Minnesota police departments, like many across the nation, are rapidly expanding their use of video technology by individual police officers. Gone is the day when officers were limited to using traditional COPS-style dash-cams to record what was happening directly in front of their police cruiser. Individual officers can now wear cameras on their heads, which allow them to record virtually everything they see in the course of their duties. Police departments are also using a plethora of other technology to supplement video evidence. Such video documentation has been critically important in protecting police and providing crucial evidence; such as in this case from Burnsville, Minnesota.
As video camera technology expands for police, however, so it does for the average citizen. In a Texas case, Christopher Moore was wearing a helmet camera while riding his motorcycle on a Dallas highway. The video (click here for raw the raw version and click here to see it analyzed by RightThisMinute) shows Deputy James Westbrook initially stating that he pulled Moore over in order to seize his helmet-cam to use as evidence for various crimes allegedly committed by other motorcyclists. The problem, as Moore quickly points out, is that the officer didn’t have valid authority to conduct such a search and seizure of Moore.
The Fourth Amendment to the United States Constitution serves to protect the privacy of individuals from unreasonable government intrusion; it does so by requiring a valid search warrant in order for the government to search and seize one’s “person, houses, papers, and effects[.]” While there are several exceptions to the warrant requirement, Moore will likely argue (in a civil rights lawsuit against Westbrook and the Dallas Police Department) that Westbrook’s actions were illegal from start to finish. In fact, Moore said as much several times during the actual incident, to which Westbrook responded by conducting a physically aggressive arrest of Moore (for a purported license plate violation). Thus, it is likely that Moore will have a potential civil lawsuit against Westbrook and the DPD for 1) unlawful arrest and 2) excessive force. Below are the elements required for each, as explained by Judge David Doty of the United States District Court of Minnesota in Carter v. Bailey, a case in which Madia Law successfully represented an excessive force victim at trial.
The Fourth Amendment right to be free from unreasonable seizure protects against the use of excessive force in the apprehension or detention of a person. See Graham, 490 U.S. at 395. “To establish a constitutional violation under the Fourth Amendment’s right to be free from excessive force, the test is whether the amount of force used was objectively reasonable under the particular circumstances.” Brown v. City of Golden Valley, 574 F.3d 491, 496 (8th Cir. 2009) (citations omitted). “[T]he right to make an arrest or investigatory stop necessarily carries with it the right to use some degree of physical coercion or threat thereof to effect it.” Cook v. City of Bella Villa, 582 F.3d 840, 849 (8th Cir. 2009) (quoting Graham, 490 U.S. at 396).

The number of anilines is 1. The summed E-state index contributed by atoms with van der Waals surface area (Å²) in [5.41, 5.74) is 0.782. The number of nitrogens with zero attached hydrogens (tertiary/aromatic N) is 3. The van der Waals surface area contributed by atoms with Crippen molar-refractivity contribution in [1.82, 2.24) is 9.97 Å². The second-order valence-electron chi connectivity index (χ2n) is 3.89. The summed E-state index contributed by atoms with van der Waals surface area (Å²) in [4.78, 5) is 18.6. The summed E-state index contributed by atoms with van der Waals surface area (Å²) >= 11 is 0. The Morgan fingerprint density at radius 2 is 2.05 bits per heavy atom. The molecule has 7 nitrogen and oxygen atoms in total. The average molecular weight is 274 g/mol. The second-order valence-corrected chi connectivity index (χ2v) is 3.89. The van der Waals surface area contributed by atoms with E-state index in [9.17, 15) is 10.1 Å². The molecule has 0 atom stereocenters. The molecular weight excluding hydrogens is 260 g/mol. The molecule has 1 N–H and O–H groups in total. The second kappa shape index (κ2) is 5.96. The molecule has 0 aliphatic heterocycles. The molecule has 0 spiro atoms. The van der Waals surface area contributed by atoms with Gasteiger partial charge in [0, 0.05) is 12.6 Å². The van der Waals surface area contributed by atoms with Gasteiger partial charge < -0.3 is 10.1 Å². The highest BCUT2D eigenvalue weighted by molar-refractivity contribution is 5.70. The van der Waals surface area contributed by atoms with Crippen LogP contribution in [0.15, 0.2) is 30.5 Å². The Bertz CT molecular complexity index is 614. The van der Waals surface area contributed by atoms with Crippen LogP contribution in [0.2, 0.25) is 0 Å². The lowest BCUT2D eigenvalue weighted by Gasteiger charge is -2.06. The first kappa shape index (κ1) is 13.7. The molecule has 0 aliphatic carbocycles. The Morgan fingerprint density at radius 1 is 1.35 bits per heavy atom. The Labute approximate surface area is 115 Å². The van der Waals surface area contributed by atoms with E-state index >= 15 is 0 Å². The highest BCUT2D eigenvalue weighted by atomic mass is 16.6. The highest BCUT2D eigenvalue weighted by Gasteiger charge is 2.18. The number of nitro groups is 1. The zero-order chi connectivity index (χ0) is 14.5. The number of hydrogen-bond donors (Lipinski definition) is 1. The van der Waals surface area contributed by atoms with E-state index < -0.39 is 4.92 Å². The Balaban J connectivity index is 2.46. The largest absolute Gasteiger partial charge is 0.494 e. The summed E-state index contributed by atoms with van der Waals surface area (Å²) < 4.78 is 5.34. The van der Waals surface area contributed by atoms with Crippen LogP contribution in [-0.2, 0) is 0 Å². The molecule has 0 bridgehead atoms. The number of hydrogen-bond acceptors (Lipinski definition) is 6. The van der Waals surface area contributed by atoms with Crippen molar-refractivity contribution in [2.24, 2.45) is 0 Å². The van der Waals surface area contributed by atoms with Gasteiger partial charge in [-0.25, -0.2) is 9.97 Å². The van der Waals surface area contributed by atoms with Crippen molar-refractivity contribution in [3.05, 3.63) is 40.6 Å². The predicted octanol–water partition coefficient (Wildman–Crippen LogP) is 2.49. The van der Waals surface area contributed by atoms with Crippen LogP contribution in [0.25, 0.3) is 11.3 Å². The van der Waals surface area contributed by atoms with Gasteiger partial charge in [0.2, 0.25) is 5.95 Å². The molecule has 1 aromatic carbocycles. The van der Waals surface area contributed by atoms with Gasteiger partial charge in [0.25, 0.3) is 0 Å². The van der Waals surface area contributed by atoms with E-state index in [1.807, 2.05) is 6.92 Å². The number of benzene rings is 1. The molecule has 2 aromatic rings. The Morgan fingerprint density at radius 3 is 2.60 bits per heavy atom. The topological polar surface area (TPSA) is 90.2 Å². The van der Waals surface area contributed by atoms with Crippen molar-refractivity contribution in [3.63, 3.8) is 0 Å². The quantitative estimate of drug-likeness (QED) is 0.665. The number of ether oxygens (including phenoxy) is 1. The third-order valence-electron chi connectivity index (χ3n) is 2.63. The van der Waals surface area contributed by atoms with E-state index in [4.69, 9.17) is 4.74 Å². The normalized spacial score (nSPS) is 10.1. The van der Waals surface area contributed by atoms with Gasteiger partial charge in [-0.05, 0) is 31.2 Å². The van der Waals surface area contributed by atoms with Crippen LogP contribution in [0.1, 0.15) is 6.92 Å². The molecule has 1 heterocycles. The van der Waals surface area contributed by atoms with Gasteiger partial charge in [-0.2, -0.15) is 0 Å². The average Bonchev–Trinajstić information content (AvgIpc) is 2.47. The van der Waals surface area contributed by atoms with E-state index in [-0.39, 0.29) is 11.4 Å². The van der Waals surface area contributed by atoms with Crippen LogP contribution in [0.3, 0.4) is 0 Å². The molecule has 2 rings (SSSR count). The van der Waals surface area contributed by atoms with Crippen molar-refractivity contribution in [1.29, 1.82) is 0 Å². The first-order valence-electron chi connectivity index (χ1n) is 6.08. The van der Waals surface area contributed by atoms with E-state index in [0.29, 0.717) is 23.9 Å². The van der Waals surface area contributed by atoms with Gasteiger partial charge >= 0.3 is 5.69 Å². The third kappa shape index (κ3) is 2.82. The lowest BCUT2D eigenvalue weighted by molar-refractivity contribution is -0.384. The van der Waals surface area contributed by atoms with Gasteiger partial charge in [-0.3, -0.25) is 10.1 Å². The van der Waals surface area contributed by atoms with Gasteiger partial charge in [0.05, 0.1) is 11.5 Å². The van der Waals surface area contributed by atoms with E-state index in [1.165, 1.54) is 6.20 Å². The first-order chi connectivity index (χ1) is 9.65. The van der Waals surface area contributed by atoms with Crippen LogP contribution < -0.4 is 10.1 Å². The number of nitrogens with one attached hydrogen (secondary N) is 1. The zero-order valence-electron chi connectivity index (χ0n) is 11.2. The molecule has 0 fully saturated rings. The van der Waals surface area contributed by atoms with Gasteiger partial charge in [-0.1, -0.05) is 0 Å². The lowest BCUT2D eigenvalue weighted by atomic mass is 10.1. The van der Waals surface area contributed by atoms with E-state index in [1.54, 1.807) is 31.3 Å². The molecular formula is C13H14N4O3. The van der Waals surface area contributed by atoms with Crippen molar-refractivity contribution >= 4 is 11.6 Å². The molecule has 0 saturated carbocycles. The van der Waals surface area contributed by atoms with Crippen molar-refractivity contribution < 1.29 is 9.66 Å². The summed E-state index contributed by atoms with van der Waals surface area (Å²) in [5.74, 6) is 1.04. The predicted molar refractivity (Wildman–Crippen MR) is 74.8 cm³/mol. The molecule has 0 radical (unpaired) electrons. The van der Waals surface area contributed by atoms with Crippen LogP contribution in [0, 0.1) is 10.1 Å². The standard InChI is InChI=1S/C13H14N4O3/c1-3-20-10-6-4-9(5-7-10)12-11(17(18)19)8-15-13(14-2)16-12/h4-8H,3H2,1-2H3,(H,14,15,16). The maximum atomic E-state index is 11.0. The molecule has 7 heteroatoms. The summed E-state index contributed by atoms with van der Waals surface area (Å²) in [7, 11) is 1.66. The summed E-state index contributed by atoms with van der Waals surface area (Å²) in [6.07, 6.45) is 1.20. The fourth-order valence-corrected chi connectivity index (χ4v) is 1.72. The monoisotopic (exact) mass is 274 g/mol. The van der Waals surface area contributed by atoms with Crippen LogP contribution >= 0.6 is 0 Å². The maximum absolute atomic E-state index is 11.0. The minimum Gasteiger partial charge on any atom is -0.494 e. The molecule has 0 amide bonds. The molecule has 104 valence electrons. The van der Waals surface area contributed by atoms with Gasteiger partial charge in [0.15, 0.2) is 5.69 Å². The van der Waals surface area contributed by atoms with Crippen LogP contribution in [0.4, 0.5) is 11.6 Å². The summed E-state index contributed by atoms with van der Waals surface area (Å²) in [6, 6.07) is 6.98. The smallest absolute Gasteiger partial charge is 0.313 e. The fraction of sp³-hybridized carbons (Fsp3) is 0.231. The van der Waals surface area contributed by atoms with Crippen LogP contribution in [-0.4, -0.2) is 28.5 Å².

When evaluating the reasonableness of an officer’s use of force, a court considers “the severity of the crime at issue, whether the suspect poses an immediate threat to the safety of defendants or others, and whether he is actively resisting arrest orattempting to evade arrest by flight.” Graham, 490 U.S. at 396. “The `reasonableness’ of a particular use of force must be judged from the perspective of a reasonable officer on the scene, rather than with the 20/20 vision of hindsight.” Id. (citing Terry v. Ohio, 392 U.S. 1, 20-22 (1968)). The “calculus of reasonableness must embody allowance for the fact that police officers are often forced to make split-second judgments — in circumstances that are tense, uncertain, and rapidly evolving — about the amount of force that is necessary in a particular situation.” Id. at 396-97; see Brown, 574 F.3d at 496. In short, “[n]ot every push or shove, even if it may later seem unnecessary in the peace of a judge’s chambers, violates the Fourth Amendment.” Cook, 582 F.3d at 849 (8th Cir. 2009) (quoting Graham, 490 U.S. at 396).
A warrantless arrest violates the Fourth Amendment unless it is supported by probable cause. Amrine v. Brooks, 522 F.3d 823, 832 (8th Cir. 2008) […]
“Probable cause exists when the totality of the circumstances shows that a prudent person would believe that the arrestee has committed a crime.” Id. at 832. An officer may be wrong as long as his belief is reasonable: to prevail on a claim of unlawful arrest, a plaintiff must show that the officer lacked “arguable probable cause.”Walker, 414 F.3d at 992 (citation and internal quotation marks omitted). “If an officer alleges conduct by an arrestee giving rise to probable cause and those facts are undisputed, the officer is entitled to qualified immunity.” Kukla v. Hulm, 310 F.3d 1046, 1049 (8th Cir. 2002) (citation omitted). If a plaintiff “challenges the officer’s description of the facts and presents a factual account that would not permit a reasonable officer to make an arrest” then the officer is not entitled to qualified immunity at this stage in the litigation. Id.